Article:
Twenty Questions for Reviewing Gifts, Meals, Entertainment and Travel Expenses

We all remember the childhood game of Twenty Questions – the object of the game was to guess the person, place or object which the other person had in mind.  In keeping with that spirit, I thought I would put together Twenty Questions with a similar objective – to try and capture the state of mind of the company employee who is seeking approval for a gift, meal, entertainment and/or travel expense.

The key issues to resolve when prospectively reviewing such an expense are whether the expense complies with the company’s policy, and what is the purpose of the gift.  The checklist of Twenty Questions is designed to elicit facts and circumstances which should be captured in documents surrounding the transaction to ensure transparency and the absence of “corrupt intent.”

A gifts, meals, entertainment and travel policy does not need to be complicated – formulas are not needed, a prospective plan which is reasonably designed, and creates levels of review based on amount and circumstances of the expenses, is all that is needed.  Simplicity is the key. 

Here is the checklist. 

Gifts, Meals, Entertainment and Travel Checklist

This checklist assumes that the company’s gifts, meals, entertainment and travel expenses are prospectively reviewed rather than being reviewed for reimbursement purposes.  The Justice Department and the SEC have stated that a company should have a policy which prospectively reviews such expenses.

 1.  Who are the proposed recipients?  Are they “foreign officials” (which is defined to include state-owned businesses “controlled” by foreign government entity) or private company representatives?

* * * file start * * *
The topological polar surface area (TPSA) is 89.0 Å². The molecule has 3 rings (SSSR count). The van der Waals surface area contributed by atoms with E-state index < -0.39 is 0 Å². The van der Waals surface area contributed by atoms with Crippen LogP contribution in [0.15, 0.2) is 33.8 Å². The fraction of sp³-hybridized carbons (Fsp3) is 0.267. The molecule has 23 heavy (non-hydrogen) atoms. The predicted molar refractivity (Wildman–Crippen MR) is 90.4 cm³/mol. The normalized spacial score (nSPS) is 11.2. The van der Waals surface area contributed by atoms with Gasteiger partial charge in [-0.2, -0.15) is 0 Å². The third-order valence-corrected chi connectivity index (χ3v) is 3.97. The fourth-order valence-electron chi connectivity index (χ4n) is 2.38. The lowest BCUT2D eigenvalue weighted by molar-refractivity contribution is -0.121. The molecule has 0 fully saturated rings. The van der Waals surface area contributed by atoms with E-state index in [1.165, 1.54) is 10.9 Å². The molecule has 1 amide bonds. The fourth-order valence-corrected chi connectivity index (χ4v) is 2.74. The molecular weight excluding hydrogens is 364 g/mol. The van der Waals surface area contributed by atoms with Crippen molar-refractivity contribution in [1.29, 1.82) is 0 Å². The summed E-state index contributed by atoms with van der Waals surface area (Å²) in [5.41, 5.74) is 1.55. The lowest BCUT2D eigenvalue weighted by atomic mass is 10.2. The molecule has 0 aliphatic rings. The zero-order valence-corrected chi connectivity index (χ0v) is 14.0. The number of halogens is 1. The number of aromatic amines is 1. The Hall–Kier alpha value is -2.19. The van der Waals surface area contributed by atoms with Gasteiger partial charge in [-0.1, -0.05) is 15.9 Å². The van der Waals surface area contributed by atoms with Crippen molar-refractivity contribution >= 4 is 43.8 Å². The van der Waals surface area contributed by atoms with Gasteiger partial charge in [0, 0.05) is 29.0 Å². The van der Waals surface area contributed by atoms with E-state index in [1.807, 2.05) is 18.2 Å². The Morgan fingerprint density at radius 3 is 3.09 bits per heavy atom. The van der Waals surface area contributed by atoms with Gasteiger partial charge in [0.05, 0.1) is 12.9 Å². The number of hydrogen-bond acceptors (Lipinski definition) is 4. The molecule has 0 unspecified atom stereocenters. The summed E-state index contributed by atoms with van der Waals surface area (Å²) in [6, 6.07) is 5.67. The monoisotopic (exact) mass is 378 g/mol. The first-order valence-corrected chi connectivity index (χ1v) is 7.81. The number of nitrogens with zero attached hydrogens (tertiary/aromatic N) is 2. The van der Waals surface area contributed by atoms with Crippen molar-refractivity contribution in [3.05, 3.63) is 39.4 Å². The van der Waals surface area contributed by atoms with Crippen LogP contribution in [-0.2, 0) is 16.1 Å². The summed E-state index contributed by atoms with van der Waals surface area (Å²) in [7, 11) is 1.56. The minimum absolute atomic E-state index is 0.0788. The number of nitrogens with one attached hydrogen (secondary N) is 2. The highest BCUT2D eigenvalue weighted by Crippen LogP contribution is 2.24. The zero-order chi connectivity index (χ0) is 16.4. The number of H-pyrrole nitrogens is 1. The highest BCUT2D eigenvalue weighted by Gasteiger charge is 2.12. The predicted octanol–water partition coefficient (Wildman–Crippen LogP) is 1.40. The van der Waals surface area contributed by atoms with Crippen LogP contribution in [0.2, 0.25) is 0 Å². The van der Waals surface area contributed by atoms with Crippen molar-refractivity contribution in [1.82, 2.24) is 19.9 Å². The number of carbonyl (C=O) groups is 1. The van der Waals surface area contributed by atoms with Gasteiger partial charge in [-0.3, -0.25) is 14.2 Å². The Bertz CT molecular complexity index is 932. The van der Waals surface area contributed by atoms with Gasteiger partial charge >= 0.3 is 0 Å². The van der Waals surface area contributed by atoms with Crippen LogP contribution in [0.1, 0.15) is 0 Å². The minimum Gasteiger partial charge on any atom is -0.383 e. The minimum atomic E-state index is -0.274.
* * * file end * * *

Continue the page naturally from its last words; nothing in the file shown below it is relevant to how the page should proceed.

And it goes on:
2.  Are there any legal or policy restrictions on the recipients’ ability to receive the gift, meal, entertainment or travel benefit?

  3.  What is the purpose of the company providing a gift, meal, entertainment or travel expense?

 4.  Where will the expense be incurred (e.g. restaurant, company facility, sporting event)?

 5.  How much is the expense (include any tangible benefit to the recipient)? 

 6.  How will each expense be paid? (e.g. directly by the company or recipient reimbursement)

 7.   For each expense, describe the specific circumstances and type of gift, meal, entertainment, accommodations or travel arrangements to be provided.

 8.  Are there any feasible ways to reduce any of the expenses without disrupting the purpose of the expense and interaction between the company and the recipient?

 9.  Will any person affiliated with the recipient (e.g. spouse, family member or other guest) receive a gift, meal, or attend the event or travel with the recipient?  If so, describe the specific benefit and explain the circumstances.

10.  What role does the recipient(s) have in deciding issues which relate to the company’s business, including any issue which may benefit the company (e.g. foreign customs official, foreign tax representative)?

11.  What is the nature of the business relationship between the company and the recipient’s organization?

 12.  Does the company have any pending proposals before the recipient or the recipient’s organization?

 13.  Are there any ongoing interactions between the company and the recipient’s organization?

 14.  What is the threshold amount for an expense above which a senior official at the company will be required to approve?  Is there a second threshold amount for a more senior official to approve?

15.  How will the expense be recorded in the company’s financial records?

16.  What documentation is prepared for the expense and the circumstances surrounding the proposed expense?

17.  What specific approvals are required on such documentation before the expense can be incurred?

18.  If the expense relates to attendance and participation at an industry event or meeting, describe the circumstances surrounding the event. 

19.  Who is sponsoring the industry event?

20.  What is the purpose of the event?

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1 Response

  1. Howard WHITTON says:

    These are good questions.

    They are also precisely why you need a ‘No Gifts’ policy. Zero. Zilch. Nada…

    Why should the taxpayer bear the transaction costs of asking and processing the answers to these (good, but ultimately unnecssary) questions?

    regards, in the spirit of reform